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Accurated/intuitive recording

Discussion in 'TiVo Suggestion Avenue' started by Lenonn, Jun 21, 2013.

  1. Lenonn

    Lenonn Member TCF Club

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    May 30, 2004
    Accurate/intuitive recording is
    (according to an article at Slate). The link was posted by a friend on Facebook. I think the author is correct - people would demand it if people knew that it existed or was an actual possibility. Now that I know that it exists, I'd love to have this available.
     
  2. Jonathan_S

    Jonathan_S Well-Known Member

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    Northern...
    That's pretty cool, and would eliminate some problems. On a TiVo (unless clipping is also enabled) I can see it causing unexpected last second conflicts.

    Imagine a show holds a tuner a couple minutes longer than scheduled, leaving the TiVo without a free tuner to grab the recording scheduled in the next timeslot. And a signal for start of program doesn't help if you aren't already tuned to that channel to 'listen' for it.

    (You could also get unexpected conflict resolution, where an unexpected early end allows the TiVo to record something it thought was a conflict. But that's less of a problem :D)


    As useful as this might be, especially for live events, I'd normally prefer that the guide just accurately reflect the real start and end points so I can (in necessary) make adjustments ahead of time. It's unlikely to be a last minute surprise that your prerecorded program actually runs 30.75 minutes :rolleyes:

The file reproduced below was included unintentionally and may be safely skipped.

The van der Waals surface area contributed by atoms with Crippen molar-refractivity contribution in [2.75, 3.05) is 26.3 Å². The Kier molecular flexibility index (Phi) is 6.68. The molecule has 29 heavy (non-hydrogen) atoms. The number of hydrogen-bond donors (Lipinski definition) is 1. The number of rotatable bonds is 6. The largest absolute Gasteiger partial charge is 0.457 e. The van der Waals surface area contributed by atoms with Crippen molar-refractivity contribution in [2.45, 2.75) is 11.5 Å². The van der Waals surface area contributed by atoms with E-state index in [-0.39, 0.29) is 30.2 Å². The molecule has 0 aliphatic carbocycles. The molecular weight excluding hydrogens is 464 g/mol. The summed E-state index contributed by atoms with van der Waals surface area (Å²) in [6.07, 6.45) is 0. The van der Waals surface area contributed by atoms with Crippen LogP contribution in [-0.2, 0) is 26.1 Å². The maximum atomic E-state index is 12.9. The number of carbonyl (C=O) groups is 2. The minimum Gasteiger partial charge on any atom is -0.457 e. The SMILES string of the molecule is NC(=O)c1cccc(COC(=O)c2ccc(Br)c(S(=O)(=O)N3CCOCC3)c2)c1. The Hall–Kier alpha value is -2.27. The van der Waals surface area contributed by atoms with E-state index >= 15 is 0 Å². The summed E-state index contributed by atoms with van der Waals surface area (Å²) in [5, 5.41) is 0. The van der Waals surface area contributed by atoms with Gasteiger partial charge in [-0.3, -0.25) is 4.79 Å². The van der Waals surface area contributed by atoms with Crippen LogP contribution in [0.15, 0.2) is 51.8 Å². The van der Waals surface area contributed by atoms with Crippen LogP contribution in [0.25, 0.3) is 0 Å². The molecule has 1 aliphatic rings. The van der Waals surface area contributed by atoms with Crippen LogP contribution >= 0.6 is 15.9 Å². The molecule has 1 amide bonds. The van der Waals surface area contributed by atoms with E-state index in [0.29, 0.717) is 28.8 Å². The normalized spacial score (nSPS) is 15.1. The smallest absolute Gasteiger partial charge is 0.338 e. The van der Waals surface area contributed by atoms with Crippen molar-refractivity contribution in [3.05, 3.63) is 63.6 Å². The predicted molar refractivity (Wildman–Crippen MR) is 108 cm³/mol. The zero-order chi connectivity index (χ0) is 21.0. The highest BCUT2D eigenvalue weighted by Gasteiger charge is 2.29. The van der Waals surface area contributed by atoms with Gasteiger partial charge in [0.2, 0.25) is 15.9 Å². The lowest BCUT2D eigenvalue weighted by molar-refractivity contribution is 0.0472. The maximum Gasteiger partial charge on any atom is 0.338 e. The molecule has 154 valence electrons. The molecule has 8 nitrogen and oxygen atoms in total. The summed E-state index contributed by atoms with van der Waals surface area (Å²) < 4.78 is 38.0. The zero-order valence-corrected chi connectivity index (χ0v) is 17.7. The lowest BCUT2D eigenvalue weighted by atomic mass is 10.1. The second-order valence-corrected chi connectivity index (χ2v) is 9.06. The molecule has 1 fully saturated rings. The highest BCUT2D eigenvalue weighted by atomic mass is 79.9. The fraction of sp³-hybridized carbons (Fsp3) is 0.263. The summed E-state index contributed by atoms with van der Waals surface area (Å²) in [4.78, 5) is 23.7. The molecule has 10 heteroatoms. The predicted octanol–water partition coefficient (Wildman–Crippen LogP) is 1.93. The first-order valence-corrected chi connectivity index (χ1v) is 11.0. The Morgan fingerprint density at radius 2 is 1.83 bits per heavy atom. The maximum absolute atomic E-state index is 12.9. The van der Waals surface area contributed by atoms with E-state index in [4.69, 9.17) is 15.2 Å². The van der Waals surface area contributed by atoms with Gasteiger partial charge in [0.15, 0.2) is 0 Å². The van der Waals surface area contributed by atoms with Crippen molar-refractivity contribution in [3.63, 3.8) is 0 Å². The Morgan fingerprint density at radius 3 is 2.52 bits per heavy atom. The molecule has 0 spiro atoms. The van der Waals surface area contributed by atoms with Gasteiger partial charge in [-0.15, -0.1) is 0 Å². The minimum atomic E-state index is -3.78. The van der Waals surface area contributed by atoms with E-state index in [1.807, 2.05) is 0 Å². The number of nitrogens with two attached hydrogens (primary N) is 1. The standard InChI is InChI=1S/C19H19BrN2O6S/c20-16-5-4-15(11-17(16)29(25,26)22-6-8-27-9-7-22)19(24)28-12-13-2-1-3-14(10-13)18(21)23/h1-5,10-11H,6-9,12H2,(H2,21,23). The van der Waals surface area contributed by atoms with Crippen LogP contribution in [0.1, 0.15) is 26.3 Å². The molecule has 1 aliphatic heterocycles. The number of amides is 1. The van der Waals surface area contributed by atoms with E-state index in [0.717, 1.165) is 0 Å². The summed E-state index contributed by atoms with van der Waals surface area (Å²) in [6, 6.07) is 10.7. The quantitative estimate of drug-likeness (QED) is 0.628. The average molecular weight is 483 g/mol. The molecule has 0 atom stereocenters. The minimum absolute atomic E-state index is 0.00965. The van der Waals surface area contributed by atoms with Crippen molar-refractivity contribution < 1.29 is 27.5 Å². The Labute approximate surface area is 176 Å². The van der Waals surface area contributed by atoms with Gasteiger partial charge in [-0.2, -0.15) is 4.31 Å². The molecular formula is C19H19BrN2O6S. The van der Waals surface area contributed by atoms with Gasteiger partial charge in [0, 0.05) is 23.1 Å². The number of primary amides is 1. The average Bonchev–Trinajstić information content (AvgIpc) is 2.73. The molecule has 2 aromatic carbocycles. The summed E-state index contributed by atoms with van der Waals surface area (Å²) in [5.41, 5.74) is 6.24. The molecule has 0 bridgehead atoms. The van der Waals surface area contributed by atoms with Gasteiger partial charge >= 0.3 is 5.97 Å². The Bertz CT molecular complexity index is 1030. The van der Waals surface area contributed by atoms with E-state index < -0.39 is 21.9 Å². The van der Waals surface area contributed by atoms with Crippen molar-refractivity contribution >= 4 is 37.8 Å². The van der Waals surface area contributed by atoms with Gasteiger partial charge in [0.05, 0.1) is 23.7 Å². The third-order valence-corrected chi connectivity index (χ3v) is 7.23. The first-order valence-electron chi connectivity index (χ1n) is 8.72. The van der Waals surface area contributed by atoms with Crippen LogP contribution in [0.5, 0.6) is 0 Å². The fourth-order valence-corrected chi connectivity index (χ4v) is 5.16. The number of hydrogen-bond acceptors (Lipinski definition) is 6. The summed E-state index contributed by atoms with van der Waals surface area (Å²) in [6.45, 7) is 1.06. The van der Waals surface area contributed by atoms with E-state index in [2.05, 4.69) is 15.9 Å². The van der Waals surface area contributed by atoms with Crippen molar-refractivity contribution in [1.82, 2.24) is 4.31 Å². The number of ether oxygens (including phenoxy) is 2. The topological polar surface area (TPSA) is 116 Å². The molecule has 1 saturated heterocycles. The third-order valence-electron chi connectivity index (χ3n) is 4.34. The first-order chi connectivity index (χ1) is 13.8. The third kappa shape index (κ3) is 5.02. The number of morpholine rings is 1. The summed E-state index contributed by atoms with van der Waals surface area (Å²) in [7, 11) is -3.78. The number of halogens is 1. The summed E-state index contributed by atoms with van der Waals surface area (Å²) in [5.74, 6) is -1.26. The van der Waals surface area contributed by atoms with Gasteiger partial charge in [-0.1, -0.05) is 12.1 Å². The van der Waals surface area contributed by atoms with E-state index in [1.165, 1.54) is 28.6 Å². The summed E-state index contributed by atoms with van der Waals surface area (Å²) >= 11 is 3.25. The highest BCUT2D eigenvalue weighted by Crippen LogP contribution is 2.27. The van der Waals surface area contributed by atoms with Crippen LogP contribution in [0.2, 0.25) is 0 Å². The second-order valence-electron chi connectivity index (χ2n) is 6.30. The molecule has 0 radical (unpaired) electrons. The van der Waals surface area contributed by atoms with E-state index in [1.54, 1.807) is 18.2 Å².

3. wmcbrine

    wmcbrine Ziphead

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    My God, I wish we could do this.

    Actually I remember a brief period a few years back when people thought that TiVos were doing this, using XDS. But apparently, that was either a misidentified coincidence, or a now-abandoned experiment. (?)
     
  4. mlippert

    mlippert Member

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    Massachusetts
    Actually this could be particularly good when you have shows scheduled that are back to back on the same channel.

    I've found that if I want to be sure of catching the end of a show I must in almost all cases record an extra minute or sometimes two. If I don't, I miss the final scene and that is incredibly annoying.

    Of course when I do this, it means that the TiVo requires a different tuner to get the show that is scheduled to start after that 1st one. With accurate recording, the TiVo wouldn't have to allocate the 2nd tuner, because it wouldn't be needed until the 1st show ended, and the accurate recording signal would provide the point at which the 1st show could be ended and the next one started.
     
  5. Dan203

    Dan203 Super Moderator Staff Member TCF Club

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    This would never work. The tuners in the TiVo couldn't monitor other channels waiting for the signal for a show to start, so it would still need to switch at a specified time. And what happens if it changes to the channel and the show has already started and it missed the signal? Or what happens if the networks decide to screw with the signal and a show runs long? Does it change the channel for another recording or does it have to wait for the signal so it knows the current record was done?

    If TiVo could somehow monitor and record all channels at the same time then this would be great, but with a limited number of tuners it's still bound by a timed scheduler so this wouldn't really do any good.
     
  6. wmcbrine

    wmcbrine Ziphead

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    It seems to me there's a space in between "it would solve all problems", and "it wouldn't really do any good". It could do some good, even if that were confined to not cutting programs off at the end prematurely (at least in the absence of conflicting, higher-priority scheduled recordings).
     
  7. Dan203

    Dan203 Super Moderator Staff Member TCF Club